Saturday, July 30, 2011

Government has been a job-creator (even if the GOP may not know it)

"No taxes on job-creators" (meaning owners of small and large businesses and anyone making over a certain amount of money, say a quarter-million a year) has been a mantra of some Republican participants in the debt/deficit debate. In view of that, the following may be of interest inasmuch as it shows that government, supposedly the root of all evil, has been a major job-creator.
Between 1990 and 2008, the number of employed workers in the United States grew from about 122 million to about 149 million. Of the roughly 27 million jobs created during that period, 98 percent were in the so-called nontradable sector of the economy, the sector that produces goods and services that must be consumed domestically. The largest employers in the U.S. nontradable sector were the government (with 22 million jobs in 2008) and the health-care industry (with 16 million jobs in 2008). Together, the two industries created ten million new jobs between 1990 and 2008, or just under 40 percent of total additions.
-- Michael Spence, "The Impact of Globalization on Income and Employment," Foreign Affairs, July/August 2011, p.30 (emphasis added).


hank_F_M said...


Granted there are some rather dumb oversimplifications in that argument but it really deserves a better critique.

A privates sector commercial job produces enough income to pay the employees salary, part of the overhead of the enterprise, and of course taxes. The taxes from several private sector workers pay the salary of a government worker and governmental overhead.

The government worker while, hopefully fulfilling a useful service is normally not engaged in activity that in itself adds to the National Income. Of course he/she does not pay enough taxes to pay his/her salary.

Private sector jobs produce income some of which is taxed which provides government jobs which provide services that enable the private sector to produce jobs . .ad infinitum .

Increasing private emploment increases the tax revenue that enables more governemtn services and jobs. If the cost of an increase of government jobs has the effect of breaking the circle at the private sector level sooner or later everything collapses. The country can only avoid this by borrowing for so long. Eventually principle and interest will reduce private and governmental employment.

I’m sure Ms Chick N Little and friends are overstating, and I haven’t done enough research to say in the short run, but long term the cycle needs to fixed.

The question should be “Is the Stimulus program and government spending generally consuming so much resources as to prevent a recovery?” Perhaps you can provide a better critique.

LFC said...

I don't deny at all that at a certain point government debt levels can become economically harmful. Govt. borrowing can eventually crowd out private sector borrowing, and govt. interest payment on treasury notes can eventually eat up too much of the budget (as you suggest). Deficits if large enough can have an impact on the currency's value and the trade balance. Etc. I'm not an economist, of course, but I would guess most economists think it would be good if deficits were reduced, and in my view the best way would be via 'revenues' (to use the word of the moment, meaning closing of various loopholes, higher tax rates on the wealthy etc.) plus targeted cuts in (growth of) spending in certain areas.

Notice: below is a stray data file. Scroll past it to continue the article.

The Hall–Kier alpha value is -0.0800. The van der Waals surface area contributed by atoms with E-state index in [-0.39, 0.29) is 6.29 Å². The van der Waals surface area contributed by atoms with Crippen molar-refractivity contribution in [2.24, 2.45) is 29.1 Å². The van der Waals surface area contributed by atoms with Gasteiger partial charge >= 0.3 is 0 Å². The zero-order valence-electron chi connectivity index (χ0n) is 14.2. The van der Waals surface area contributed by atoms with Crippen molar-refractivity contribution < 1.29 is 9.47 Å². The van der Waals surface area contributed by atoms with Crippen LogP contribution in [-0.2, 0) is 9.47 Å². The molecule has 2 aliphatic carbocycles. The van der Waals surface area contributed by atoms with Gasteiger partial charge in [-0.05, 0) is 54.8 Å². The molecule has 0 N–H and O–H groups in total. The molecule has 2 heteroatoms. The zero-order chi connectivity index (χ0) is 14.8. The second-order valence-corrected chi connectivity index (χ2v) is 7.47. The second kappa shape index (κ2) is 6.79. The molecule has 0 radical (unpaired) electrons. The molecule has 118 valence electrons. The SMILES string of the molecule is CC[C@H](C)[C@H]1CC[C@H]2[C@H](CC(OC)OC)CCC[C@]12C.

Having said that, there are things in your comment I either don't really understand or else just don't agree with. For instance: "The government normally not engaged in activity that in itself adds to the National Income." I'm sorry to be blunt, but I think that's simply wrong. A country's gross domestic product (GDP) is usually defined as the sum total of all goods and services produced in the economy. Spence, in the article I quote from in the post, defines GDP a bit differently as "the value added produced by all the industries in all the sectors of an economy." A govt worker doing his or her job properly is producing services (or in some cases perhaps goods) and hence adding to GDP (under either definition).

Incidentally -- I was going to write another post about this but I'll just stick it in here -- I've been listening to some of the Senate debate on the 'Reid plan' this aft and eve. A lot of it is standard talking points but some of it has been interesting. Sen. Menendez (D-NJ) must have a rather intellectual staffer writing his speeches, since he quoted inter alia Burke and Weber (the famous distinction in 'Politics as A Vocation' between an ethic of responsibility and an ethic of ultimate ends). First time I've a heard a Senator quote Weber in a floor speech.

LFC said...

Re your question at the end: I think this has it basically backwards. A main reason the recovery has been anemic is that the stimulus program wasn't big enough -- from the standpoint of recovery, there should have been more spending not less. Cutting even the rate of growth of spending while recovery is slow is probably not a great idea. But of course the political winds are blowing in the opposite direction. So while long-term deficits are a problem, the economic prescription if it were politically feasible would be (quoting Krugman, who just said this on one of the Sunday shows): spend now, cut later.